Up-sampling to higher DSD rates - what is this wobbling?

Hi @tedsmith

I was just reading this article:


And this part caught my interest (more than the rest):

Going from PCM > DSD64 > DSD128 the writer notes (and shows) this wobbling - what is it and why does it look worse going to higher sample rates?

He does say it’s not audible but I’m still interested why going to higher DSD sample rates creates more wobbling.


As the caption states it’s the ultrasonic noise. If you want it to be smooth then filter it with the lower cutoff filter than is used for PCM then you’ll see that DSD can be more accurate than PCM over the audio band - of course it won’t sound as good as using the gentler filter that’s possible in DSD.

1 Like

Thanks Ted!

When you say “that’s possible in DSD” in this part quoted, you mean the DirectStream DAC here?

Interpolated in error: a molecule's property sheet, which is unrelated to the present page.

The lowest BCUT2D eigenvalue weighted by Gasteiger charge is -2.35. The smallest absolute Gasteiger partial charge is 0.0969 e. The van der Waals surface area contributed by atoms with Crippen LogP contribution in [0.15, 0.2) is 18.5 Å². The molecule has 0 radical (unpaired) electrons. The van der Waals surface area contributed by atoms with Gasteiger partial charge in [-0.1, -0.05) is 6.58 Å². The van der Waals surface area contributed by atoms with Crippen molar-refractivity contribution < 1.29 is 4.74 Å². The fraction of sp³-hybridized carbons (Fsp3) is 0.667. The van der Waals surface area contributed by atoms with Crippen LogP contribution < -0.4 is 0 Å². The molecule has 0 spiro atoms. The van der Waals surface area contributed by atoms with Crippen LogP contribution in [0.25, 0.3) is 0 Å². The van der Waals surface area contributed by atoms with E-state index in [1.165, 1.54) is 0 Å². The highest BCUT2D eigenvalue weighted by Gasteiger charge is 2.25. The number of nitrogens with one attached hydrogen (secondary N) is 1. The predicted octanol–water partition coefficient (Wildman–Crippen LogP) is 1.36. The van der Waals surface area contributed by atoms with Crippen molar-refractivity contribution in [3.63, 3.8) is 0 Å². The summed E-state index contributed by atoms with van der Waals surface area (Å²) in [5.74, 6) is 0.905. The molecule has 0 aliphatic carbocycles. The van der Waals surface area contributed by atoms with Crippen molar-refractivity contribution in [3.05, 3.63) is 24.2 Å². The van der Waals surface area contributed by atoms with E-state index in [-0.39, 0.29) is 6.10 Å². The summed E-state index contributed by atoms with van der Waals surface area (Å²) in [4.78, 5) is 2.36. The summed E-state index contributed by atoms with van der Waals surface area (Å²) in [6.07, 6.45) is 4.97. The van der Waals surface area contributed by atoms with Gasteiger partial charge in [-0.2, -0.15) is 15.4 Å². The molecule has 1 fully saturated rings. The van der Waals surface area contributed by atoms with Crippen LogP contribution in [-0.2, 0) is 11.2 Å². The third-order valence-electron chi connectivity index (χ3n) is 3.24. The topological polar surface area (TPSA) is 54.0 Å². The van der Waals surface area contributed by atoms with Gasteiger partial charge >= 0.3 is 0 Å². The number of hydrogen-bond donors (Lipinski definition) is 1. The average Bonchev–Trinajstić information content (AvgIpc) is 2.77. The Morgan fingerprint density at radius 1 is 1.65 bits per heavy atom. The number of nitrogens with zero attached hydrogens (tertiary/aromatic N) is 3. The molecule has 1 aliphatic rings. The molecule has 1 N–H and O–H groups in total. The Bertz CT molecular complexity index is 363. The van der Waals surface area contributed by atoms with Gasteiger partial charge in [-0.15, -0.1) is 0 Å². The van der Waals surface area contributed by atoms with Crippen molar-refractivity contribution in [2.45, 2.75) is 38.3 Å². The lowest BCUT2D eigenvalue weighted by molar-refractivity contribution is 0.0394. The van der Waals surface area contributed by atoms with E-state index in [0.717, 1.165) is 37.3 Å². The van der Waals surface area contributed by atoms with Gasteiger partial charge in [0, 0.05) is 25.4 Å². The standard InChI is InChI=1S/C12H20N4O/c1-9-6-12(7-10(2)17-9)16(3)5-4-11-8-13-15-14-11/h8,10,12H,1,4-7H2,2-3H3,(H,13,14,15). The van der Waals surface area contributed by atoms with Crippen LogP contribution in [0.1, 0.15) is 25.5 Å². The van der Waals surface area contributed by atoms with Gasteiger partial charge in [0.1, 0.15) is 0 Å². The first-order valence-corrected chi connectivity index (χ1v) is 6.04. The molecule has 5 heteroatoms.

Where the gentler filter can be used because of the DS DAC’s very very high up-sampling rate?

In general the purpose of upsampling is that you allow a simpler gentler slope analog filter to be used to get rid of any aliasing. For Redbook with no upsampling you need a filter that goes from full level at, say, 20k to next to 0 at 22.1k. That’s a very steep filter and it not really possible in analog without lots of compromises. If you upsample even just by 2, then you can go from full level at, say, 20k to 0 at 68.2kHz (88.2k - 20k). 4 times give you a final cutoff at 156.4k (4 * 44.1k - 20k)… There was nothing specific to the DS in my first comments. DSD allows a much gentler anti aliasing filter than PCM simply because it’s oversampled to a higher rate. There is a rise in ultrasonics if the filter has a high frequency cutoff or a shallow slope.

The high internal oversampling in the DS isn’t directly related to that - it just allows upsampling, say, 352.8k by a small integer factor. Going to quad rate DSD allows the ultrasonic energy to be spread over a wider frequency range and hence also lowering the amount of ultrasonic energy that’s not being filtered out.